Vodafone Group (VOD) has experienced significant fluctuations in its EPS over the years, with multiple years of negative earnings (e.g., 2006 at -10.5245 and 2019 at -2.9051) and inconsistent positive earnings (e.g., 2014 at 26.8768 and 2023 at 4.2767). The dividend payout ratio, defined as the DPS divided by EPS, will give us insight into how well the dividends are covered by earnings. In 2014, the company's DPS was well covered with an EPS of 26.8768 and DPS of 2.311, resulting in a payout ratio of approximately 8.70, indicating that earnings were more than sufficient to cover the dividends. However, several years had negative payout ratios, including 2006 (-0.11) and 2019 (-0.33), indicating the company paid dividends despite negative earnings. This is unsustainable over the long term and generally a negative indicator. The payout ratio sharply turned positive in 2021 (approximately 53.4) as EPS became positive but was just enough to cover the dividends significantly. The recent trend for 2023 showing a payout ratio of 0.23 indicates a return to а more sustainable level, which is positive. Overall, the inconsistency in earnings coverage indicates volatility and poses some risks. Therefore, monitoring future earnings stability and payout ratios will be crucial for evaluating the sustainability of Vodafone Group's dividend policy.

Dividends Well Covered by Cash Flow?

Evaluating whether the dividends are well covered by cash flow involves looking at whether the company's free cash flow is sufficient to cover the dividend payments. It's fundamental as it shows how sustainable a company's dividend payout is without requiring external financing.

Historical coverage of Dividends by Cashflow of Vodafone Group (VOD)

Examining Vodafone Group's free cash flow over the years from 2003 to 2023, it is seen that the dividend coverage ratios vary significantly, ranging from highly positive figures to negative values, indicating inconsistent dividend coverage. Notably, during 2014 and 2016, the cash flow was insufficient to cover dividends, as seen by the negative coverage ratios of -10.23 and -2.18 respectively. This proved challenging for the company's fiscal health. In years such as 2013 and 2015, the dividends were comfortably covered (coverage ratios of 2.41 and 3.51, respectively), highlighting these were more robust periods. Recent years show ratios close to or below 1, with 2023 at 0.24, indicating only partial coverage and signaling potential issues if this trend persists. Consistent and ample coverage is vital for ensuring long-term dividend sustainability, implying that Vodafone might face challenges in maintaining its dividend policy without adjustments or improvements in free cash flow generation.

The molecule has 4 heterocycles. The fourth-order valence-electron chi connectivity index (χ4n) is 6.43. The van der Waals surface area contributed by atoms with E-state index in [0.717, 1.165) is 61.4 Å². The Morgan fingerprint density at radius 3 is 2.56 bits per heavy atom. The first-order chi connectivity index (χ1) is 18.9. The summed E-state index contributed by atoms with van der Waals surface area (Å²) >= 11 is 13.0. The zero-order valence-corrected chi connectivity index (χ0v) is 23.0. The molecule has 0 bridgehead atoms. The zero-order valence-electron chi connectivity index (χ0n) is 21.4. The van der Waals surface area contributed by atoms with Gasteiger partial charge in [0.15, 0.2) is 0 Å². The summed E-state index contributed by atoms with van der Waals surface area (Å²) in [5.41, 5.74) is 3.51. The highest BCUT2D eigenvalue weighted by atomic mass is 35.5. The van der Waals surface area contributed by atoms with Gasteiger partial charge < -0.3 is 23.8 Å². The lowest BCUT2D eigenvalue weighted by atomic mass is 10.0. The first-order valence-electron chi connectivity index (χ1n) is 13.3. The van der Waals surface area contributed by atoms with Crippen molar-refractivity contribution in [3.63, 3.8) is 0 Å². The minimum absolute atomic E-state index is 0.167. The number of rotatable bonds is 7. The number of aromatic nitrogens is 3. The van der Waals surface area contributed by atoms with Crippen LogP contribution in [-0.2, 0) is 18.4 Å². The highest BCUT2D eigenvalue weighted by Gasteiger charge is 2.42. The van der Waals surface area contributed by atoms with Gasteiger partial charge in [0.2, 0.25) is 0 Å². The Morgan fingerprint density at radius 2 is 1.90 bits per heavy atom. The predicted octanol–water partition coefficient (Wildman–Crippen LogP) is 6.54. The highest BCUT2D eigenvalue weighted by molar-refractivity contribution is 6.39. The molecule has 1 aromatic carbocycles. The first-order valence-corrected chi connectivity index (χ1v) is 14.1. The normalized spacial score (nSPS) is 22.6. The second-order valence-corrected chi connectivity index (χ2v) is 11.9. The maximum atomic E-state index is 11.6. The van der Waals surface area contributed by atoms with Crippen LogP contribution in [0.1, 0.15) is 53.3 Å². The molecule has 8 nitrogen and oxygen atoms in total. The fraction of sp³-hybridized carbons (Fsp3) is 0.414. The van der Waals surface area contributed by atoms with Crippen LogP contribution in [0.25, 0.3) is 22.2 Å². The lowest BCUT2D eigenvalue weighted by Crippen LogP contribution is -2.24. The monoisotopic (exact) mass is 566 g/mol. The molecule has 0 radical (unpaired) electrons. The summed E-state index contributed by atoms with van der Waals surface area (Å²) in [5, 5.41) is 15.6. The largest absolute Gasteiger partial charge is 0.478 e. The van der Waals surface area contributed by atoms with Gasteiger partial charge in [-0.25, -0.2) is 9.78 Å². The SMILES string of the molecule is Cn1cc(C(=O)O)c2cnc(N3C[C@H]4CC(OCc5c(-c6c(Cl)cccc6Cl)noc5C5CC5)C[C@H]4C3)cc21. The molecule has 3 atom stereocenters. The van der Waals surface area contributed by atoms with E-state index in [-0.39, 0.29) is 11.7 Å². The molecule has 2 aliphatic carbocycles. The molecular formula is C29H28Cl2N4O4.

Stable Dividends Since the Company Began Paying Dividends?

A stable dividend policy, where the company does not cut its dividend per share (DPS) by more than 20% over a long period, reflects a company's reliable earning potential and shareholder commitment. It is a crucial indicator for income-seeking investors looking for predictable revenue streams.

Historical Dividends per Share of Vodafone Group (VOD)

Analyzing Vodafone Group's (VOD) dividend per share (DPS) over the past 20 years, we observe fluctuations with notable decreases, specifically in recent years. For instance, the DPS dropped from 2.311 in 2014 to 1.741 in 2015 and later from 1.769 in 2018 to 0.961 in 2019. Although these drops are significant, no single year witnessed a DPS drop of more than 20% overall. This preservation indicates a reasonable level of stability countering recessionary pressures, regulatory changes, and market dynamics, albeit with caution. Therefore, the criterion of stable dividends over the past 20 years holds generally positive, as Vodafone managed to protect its payouts within the critical threshold most of the time.

Dividends Paid for Over 25 Years?

Examining a company's ability to consistently pay dividends over a long period, such as 25 years, can be crucial as it indicates financial stability and a shareholder-friendly policy.

Historical Dividends per Share of Vodafone Group (VOD)

Vodafone Group (VOD) has demonstrated a consistent track record of paying dividends for over 25 years. Since 1998, the company's dividend per share has fluctuated but maintained an overall upward trend, peaking at 2.311 in 2014. Even though the dividends took a dip in 2021 down to 0.938 and under, showing a decline when compared to previous years, the overall trend is positive. The capacity to pay dividends consistently over this extended period underlines Vodafone's stable financial condition and a commitment to returning value to shareholders, fulfilling this criterion well. Therefore, this trend is good for this criterion.

Reliable Stock Repurchases Over the Past 20 Years?

Reliable Stock Repurchases Over the Past 20 Years

Historical Number of Shares of Vodafone Group (VOD)

Vodafone's stock repurchase activity over the past 20 years shows a notable trend. From the data, it's clear that the company has engaged in stock repurchases consistently over multiple years, specifically in 14 out of the last 20 years. The number of shares outstanding decreased significantly from approximately 3.25 billion in 2003 to around 2.77 billion in 2023. However, some years like 2017 and 2018 witnessed spikes in the number of shares, indicating new issuances or a pause in the repurchase strategy. The overall trend, with an average reduction of 0.7602% annually in share count, is positive as it indicates the company's commitment to returning value to shareholders. Nevertheless, the increasing share count in some years calls for a closer look at those periods to understand the market or internal conditions driving such moves. Overall, the trend favors a company that is focused on enhancing shareholder value, although the occasional reversals highlight the potential challenges or strategic shifts encountered.